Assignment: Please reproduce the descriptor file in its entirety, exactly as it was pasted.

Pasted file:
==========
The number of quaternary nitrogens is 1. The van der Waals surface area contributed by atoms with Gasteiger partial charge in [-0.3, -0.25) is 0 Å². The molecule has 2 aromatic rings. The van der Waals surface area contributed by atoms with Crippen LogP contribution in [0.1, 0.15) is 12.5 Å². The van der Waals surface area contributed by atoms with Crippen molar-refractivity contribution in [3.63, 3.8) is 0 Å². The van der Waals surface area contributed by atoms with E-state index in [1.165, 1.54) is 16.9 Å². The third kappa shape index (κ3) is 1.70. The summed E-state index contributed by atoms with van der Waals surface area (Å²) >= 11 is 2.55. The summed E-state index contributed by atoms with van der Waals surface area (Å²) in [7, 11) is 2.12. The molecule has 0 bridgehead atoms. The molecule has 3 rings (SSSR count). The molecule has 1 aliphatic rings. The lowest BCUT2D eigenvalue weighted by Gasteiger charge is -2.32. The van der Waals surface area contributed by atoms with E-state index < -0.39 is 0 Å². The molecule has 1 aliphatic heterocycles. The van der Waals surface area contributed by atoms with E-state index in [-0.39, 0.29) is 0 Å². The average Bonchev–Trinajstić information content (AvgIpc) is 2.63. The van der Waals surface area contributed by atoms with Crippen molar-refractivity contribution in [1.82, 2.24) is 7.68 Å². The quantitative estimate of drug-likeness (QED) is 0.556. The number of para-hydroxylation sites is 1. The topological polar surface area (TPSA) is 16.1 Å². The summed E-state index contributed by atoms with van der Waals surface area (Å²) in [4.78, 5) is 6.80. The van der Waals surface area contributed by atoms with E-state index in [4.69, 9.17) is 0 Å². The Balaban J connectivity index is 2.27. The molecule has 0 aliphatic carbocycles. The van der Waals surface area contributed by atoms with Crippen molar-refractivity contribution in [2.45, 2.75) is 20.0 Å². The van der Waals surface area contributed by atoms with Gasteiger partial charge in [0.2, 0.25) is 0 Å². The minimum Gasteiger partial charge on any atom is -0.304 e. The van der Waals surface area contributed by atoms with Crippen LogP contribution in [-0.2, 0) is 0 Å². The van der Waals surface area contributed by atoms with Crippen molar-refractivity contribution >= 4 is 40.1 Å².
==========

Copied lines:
The number of quaternary nitrogens is 1. The van der Waals surface area contributed by atoms with Gasteiger partial charge in [-0.3, -0.25) is 0 Å². The molecule has 2 aromatic rings. The van der Waals surface area contributed by atoms with Crippen LogP contribution in [0.1, 0.15) is 12.5 Å². The van der Waals surface area contributed by atoms with Crippen molar-refractivity contribution in [3.63, 3.8) is 0 Å². The van der Waals surface area contributed by atoms with E-state index in [1.165, 1.54) is 16.9 Å². The third kappa shape index (κ3) is 1.70. The summed E-state index contributed by atoms with van der Waals surface area (Å²) >= 11 is 2.55. The summed E-state index contributed by atoms with van der Waals surface area (Å²) in [7, 11) is 2.12. The molecule has 0 bridgehead atoms. The molecule has 3 rings (SSSR count). The molecule has 1 aliphatic rings. The lowest BCUT2D eigenvalue weighted by Gasteiger charge is -2.32. The van der Waals surface area contributed by atoms with E-state index < -0.39 is 0 Å². The molecule has 1 aliphatic heterocycles. The van der Waals surface area contributed by atoms with E-state index in [-0.39, 0.29) is 0 Å². The average Bonchev–Trinajstić information content (AvgIpc) is 2.63. The van der Waals surface area contributed by atoms with Crippen molar-refractivity contribution in [1.82, 2.24) is 7.68 Å². The quantitative estimate of drug-likeness (QED) is 0.556. The number of para-hydroxylation sites is 1. The topological polar surface area (TPSA) is 16.1 Å². The summed E-state index contributed by atoms with van der Waals surface area (Å²) in [4.78, 5) is 6.80. The van der Waals surface area contributed by atoms with E-state index in [4.69, 9.17) is 0 Å². The Balaban J connectivity index is 2.27. The molecule has 0 aliphatic carbocycles. The van der Waals surface area contributed by atoms with Crippen molar-refractivity contribution in [2.45, 2.75) is 20.0 Å². The van der Waals surface area contributed by atoms with Gasteiger partial charge in [0.2, 0.25) is 0 Å². The minimum Gasteiger partial charge on any atom is -0.304 e. The van der Waals surface area contributed by atoms with Crippen LogP contribution in [-0.2, 0) is 0 Å². The van der Waals surface area contributed by atoms with Crippen molar-refractivity contribution >= 4 is 40.1 Å².